The Friday 5×2: 2SM (Sydney, NSW), 5/7/65

Last year, we visited 2SM in Sydney, NSW, Australia and examined their survey for that week in 1963. Let’s hop ahead a couple more years and take a look at what was hot on the charts on May 7, 1965.

  1. The Seekers, “I Know I’ll Never Find Another You” The song was down from #9 the week before in its 14th week on the 2SM chart.
  2. Elvis Presley, “Do The Clam” From the movie Girl Happy, this was up from #12 the previous week in the song’s 4th week on the chart.
  3. Tom Jones, “Chills & Fever” A single that didn’t go very far in most of the rest of the world (it reached #125 in the US and failed to chart elsewhere) looked like it did all right Down Under. Up from #15 in its third week.
  4. The Beatles, “Rock & Roll Music”/”Honey Don’t” A two-sided single of songs from Beatles For Sale (Beatles ’65 in the US). Side 1 covers Chuck Berry, side 2 covers Carl Perkins. Down slightly from #5 in its eighth week.
  5. The Rolling Stones, “The Last Time” A #1 hit for the Stones in the UK and #9 here in the US, it was down from #2 in its sixth week.
  6. The Seekers, “A World of Our Own” In its second week on 2SM’s chart this bounced all the way from #30 to #5. Not as big of a hit as “I Know I’ll Never Find Another You” was, but that’s a pretty impressive jump. Of course, they had home-field advantage…
  7. Julie Rogers, “Hawai’ian Wedding Song” This British chanteuse had a huge hit with “The Wedding” the previous year (#3 UK, #10 US). This only reached #31 in the UK, but obviously did much better in Australia.
  8. Ray Brown & The Whispers, “Pride”/”Say It Again” Another two-sided single, for which I only found side 1 (I don’t usually have trouble finding songs on YouTube). Ray and crew were an Australian band that was popular in the mid-’60’s.
  9. Herman’s Hermits, “Mrs. Brown You’ve Got A Lovely Daughter” This was the first week on 2SM’s chart for this song. Notice in the video that at one point Peter turns and seems to be reacting to what one of the other members of the band was saying.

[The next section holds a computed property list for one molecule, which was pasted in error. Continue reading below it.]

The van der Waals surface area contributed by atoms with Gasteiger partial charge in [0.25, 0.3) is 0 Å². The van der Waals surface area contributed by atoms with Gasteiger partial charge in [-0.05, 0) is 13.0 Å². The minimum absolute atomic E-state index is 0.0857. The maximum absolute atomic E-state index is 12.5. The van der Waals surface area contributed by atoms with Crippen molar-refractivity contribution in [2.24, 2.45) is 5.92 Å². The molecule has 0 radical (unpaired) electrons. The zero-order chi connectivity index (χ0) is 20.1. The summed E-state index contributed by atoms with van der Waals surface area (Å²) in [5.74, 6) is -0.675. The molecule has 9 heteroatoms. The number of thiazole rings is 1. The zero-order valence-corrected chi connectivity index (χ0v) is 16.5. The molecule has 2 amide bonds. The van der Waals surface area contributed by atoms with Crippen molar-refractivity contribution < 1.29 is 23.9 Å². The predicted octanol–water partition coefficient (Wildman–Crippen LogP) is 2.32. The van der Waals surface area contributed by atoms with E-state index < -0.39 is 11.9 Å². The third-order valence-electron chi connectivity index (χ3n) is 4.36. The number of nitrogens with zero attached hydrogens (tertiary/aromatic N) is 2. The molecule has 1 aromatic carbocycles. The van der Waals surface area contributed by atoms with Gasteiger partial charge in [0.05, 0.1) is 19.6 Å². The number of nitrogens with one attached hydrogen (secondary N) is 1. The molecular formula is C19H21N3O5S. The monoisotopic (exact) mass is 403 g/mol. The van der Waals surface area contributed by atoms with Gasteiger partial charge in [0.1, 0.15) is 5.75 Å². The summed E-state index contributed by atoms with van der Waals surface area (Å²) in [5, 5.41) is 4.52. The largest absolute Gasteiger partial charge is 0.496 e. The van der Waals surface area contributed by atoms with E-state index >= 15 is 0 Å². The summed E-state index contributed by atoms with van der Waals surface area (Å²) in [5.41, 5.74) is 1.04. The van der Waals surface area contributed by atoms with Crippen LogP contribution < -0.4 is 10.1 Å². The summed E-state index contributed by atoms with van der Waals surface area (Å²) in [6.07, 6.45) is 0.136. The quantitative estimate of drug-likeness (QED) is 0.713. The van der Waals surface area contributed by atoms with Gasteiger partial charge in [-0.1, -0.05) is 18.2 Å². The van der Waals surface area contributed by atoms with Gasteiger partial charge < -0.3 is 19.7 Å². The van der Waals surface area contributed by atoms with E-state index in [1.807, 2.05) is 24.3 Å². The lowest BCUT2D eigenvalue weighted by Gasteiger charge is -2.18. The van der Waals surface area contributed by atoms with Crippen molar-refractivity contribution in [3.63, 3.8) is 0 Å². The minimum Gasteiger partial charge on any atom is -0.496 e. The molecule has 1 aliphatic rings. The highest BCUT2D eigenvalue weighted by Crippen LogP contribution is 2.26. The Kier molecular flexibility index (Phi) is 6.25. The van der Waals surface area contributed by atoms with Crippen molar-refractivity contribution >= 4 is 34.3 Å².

10. The Beatles, “Ticket To Ride” From the Help! album, it was The Fabs’ seventh straight #1 single in the UK as well as the third #1 in the US.

And that’s The Friday 5×2 for May 10, 2019.

The Friday 5×2: Top 10 From 2SM, 5/17/63

Last week, I had so much fun with the survey from Los Angeles, I decided to go a little further south and west. Almost 7500 miles south and west, to Sydney, New South Wales, Australia. I found a survey for radio station 2SM from May 17, 1963, 55 years and one day ago, on a site that’s bound to become one of my favorites, ARSA – The Airheads Radio Survey Archive. Their survey includes a few American songs, but mostly songs from Australia and Great Britain. Hope you like it.

  1. Rob E. G., “Jezebel” Robie Porter, who had been recording under the stage name Rob E. G. since 1959, specialized in instrumental hits played on the lap steel guitar. A year after this was recorded, Brian Epstein convinced Rob to move to England. More recently, he has produced albums for a number of British and Australian artists, including Tommy Emmanuel.
  2. Gene Pitney, “Mecca” Speaking of Gene Pitney, which we were earlier this week, he had a hit in Sydney with this record. It climbed to #7 on the Australian chart and was a #12 in the US.
  3. Jay Justin, “Proud Of You” Jay Justin was a “shoe salesman-cum-pop singer,” according to the site Rate Your Music, who first hit the Australian charts with “Why Don’t You Try” in 1961. “Proud Of You” was his biggest hit, going all the way to #1 in Australia. It was released in the US, but didn’t get much airplay here (remember, those were the payola days here).
  4. Mel Tormé, “Cast Your Fate To The Wind” The Velvet Fog wraps his vocal folds around a Vince Guaraldi song that didn’t have lyrics until Carel Werber wrote them.
  5. The Chantays, “Pipeline” Surfing is hot around Sydney, from what I remember, so it stands to reason that surf music would be popular as well. This was The Chantays’ only hit anywhere, but it’s considered one of the great surf records.
  6. Cliff Richard & The Shadows, “Summer Holiday” Sir Cliff and Hank Marvin and crew had a #1 hit in the UK with this, and it reached #3 in Australia as well. Naturally, it failed to chart in the US.
  7. Peter, Paul & Mary, “Puff, The Magic Dragon” I remember hearing my brother Jim singing this in his sleep when we were on vacation in 1963. That’s how big a hit this was. It was #2 in the US; while I don’t have any information on its chart performance in Australia, we can assume that it was as big there. Leonard Lipton, who wrote the original poem, and Peter Yarrow, who set it to music, pinky-swear this has nothing to do with dope. Uh huh…
  8. Peggy March, “I Will Follow Him” The song was originally recorded by Franck Pourcel as the instrumental “Chariot,” which he and Paul Mauriat wrote. Norman Gimbel wrote the English lyrics to it, and Little Peggy March had a #1 hit with it in both the US and Australia. The movie Sister Act imparted a whole new meaning to it.
  9. The Shadows, “Foot Tapper” Hank Marvin & The Shadows are another of those bands that’s enormously popular in the UK and practically unheard of in the US (unless you’re a fan of instrumental rock played on Fender Stratocasters). This was a #1 in the UK and #2 in Australia.
  10. Bill Justis, “Tamouré” Bill was best known for his song “Raunchy”. “Tamouré” was his biggest hit in Australia, but didn’t chart in the US, except in Chicago, where it reached #7 on WLS’s Silver Dollar Survey.

And that’s your Friday 5×2 for May 18, 2017.